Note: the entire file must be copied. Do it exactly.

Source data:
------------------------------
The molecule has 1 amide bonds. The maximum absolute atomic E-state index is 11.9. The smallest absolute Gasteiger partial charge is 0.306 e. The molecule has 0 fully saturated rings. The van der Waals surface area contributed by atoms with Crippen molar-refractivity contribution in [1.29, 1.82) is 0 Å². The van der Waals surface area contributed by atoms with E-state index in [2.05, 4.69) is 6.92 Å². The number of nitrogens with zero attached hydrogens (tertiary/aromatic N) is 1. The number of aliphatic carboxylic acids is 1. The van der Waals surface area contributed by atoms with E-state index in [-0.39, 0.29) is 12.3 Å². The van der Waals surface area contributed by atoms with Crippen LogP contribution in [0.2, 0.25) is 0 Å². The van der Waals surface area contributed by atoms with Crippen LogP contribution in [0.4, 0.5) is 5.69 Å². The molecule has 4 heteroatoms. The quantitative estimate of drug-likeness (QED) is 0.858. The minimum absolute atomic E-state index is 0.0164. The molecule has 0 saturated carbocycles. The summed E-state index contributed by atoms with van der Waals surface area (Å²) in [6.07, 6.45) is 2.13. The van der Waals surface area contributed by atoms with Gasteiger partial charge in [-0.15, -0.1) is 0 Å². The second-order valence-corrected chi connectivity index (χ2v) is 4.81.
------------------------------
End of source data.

The molecule has 1 amide bonds. The maximum absolute atomic E-state index is 11.9. The smallest absolute Gasteiger partial charge is 0.306 e. The molecule has 0 fully saturated rings. The van der Waals surface area contributed by atoms with Crippen molar-refractivity contribution in [1.29, 1.82) is 0 Å². The van der Waals surface area contributed by atoms with E-state index in [2.05, 4.69) is 6.92 Å². The number of nitrogens with zero attached hydrogens (tertiary/aromatic N) is 1. The number of aliphatic carboxylic acids is 1. The van der Waals surface area contributed by atoms with E-state index in [-0.39, 0.29) is 12.3 Å². The van der Waals surface area contributed by atoms with Crippen LogP contribution in [0.2, 0.25) is 0 Å². The van der Waals surface area contributed by atoms with Crippen LogP contribution in [0.4, 0.5) is 5.69 Å². The molecule has 4 heteroatoms. The quantitative estimate of drug-likeness (QED) is 0.858. The minimum absolute atomic E-state index is 0.0164. The molecule has 0 saturated carbocycles. The summed E-state index contributed by atoms with van der Waals surface area (Å²) in [6.07, 6.45) is 2.13. The van der Waals surface area contributed by atoms with Gasteiger partial charge in [-0.15, -0.1) is 0 Å². The second-order valence-corrected chi connectivity index (χ2v) is 4.81.